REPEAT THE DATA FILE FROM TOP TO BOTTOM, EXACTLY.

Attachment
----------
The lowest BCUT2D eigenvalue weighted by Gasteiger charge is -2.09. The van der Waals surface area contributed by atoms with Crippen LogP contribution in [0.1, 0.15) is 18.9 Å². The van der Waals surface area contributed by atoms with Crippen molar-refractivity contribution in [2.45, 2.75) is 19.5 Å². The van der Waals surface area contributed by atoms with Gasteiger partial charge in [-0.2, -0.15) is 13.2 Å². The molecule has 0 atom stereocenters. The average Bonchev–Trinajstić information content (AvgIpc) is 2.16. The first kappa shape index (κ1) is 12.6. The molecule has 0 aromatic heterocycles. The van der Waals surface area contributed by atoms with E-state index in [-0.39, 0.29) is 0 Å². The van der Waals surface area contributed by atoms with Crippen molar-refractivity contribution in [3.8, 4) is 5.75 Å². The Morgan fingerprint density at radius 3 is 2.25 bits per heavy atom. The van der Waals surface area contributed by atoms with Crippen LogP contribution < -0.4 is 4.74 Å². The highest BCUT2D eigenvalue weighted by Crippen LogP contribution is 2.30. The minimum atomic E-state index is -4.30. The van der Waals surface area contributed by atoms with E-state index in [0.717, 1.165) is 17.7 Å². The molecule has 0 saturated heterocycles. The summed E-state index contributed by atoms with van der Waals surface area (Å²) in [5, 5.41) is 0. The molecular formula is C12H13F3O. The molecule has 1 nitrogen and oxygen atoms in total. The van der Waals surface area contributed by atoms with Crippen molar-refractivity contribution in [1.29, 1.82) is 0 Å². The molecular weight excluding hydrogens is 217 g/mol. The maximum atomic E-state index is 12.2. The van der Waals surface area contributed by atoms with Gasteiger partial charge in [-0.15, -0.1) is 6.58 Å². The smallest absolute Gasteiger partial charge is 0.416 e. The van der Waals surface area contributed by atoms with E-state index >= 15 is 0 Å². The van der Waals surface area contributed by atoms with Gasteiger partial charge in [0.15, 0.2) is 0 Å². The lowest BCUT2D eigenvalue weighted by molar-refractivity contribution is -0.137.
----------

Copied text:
The lowest BCUT2D eigenvalue weighted by Gasteiger charge is -2.09. The van der Waals surface area contributed by atoms with Crippen LogP contribution in [0.1, 0.15) is 18.9 Å². The van der Waals surface area contributed by atoms with Crippen molar-refractivity contribution in [2.45, 2.75) is 19.5 Å². The van der Waals surface area contributed by atoms with Gasteiger partial charge in [-0.2, -0.15) is 13.2 Å². The molecule has 0 atom stereocenters. The average Bonchev–Trinajstić information content (AvgIpc) is 2.16. The first kappa shape index (κ1) is 12.6. The molecule has 0 aromatic heterocycles. The van der Waals surface area contributed by atoms with E-state index in [-0.39, 0.29) is 0 Å². The van der Waals surface area contributed by atoms with Crippen molar-refractivity contribution in [3.8, 4) is 5.75 Å². The Morgan fingerprint density at radius 3 is 2.25 bits per heavy atom. The van der Waals surface area contributed by atoms with Crippen LogP contribution < -0.4 is 4.74 Å². The highest BCUT2D eigenvalue weighted by Crippen LogP contribution is 2.30. The minimum atomic E-state index is -4.30. The van der Waals surface area contributed by atoms with E-state index in [0.717, 1.165) is 17.7 Å². The molecule has 0 saturated heterocycles. The summed E-state index contributed by atoms with van der Waals surface area (Å²) in [5, 5.41) is 0. The molecular formula is C12H13F3O. The molecule has 1 nitrogen and oxygen atoms in total. The van der Waals surface area contributed by atoms with Crippen molar-refractivity contribution in [1.29, 1.82) is 0 Å². The molecular weight excluding hydrogens is 217 g/mol. The maximum atomic E-state index is 12.2. The van der Waals surface area contributed by atoms with Gasteiger partial charge in [-0.15, -0.1) is 6.58 Å². The smallest absolute Gasteiger partial charge is 0.416 e. The van der Waals surface area contributed by atoms with E-state index >= 15 is 0 Å². The van der Waals surface area contributed by atoms with Gasteiger partial charge in [0.15, 0.2) is 0 Å². The lowest BCUT2D eigenvalue weighted by molar-refractivity contribution is -0.137.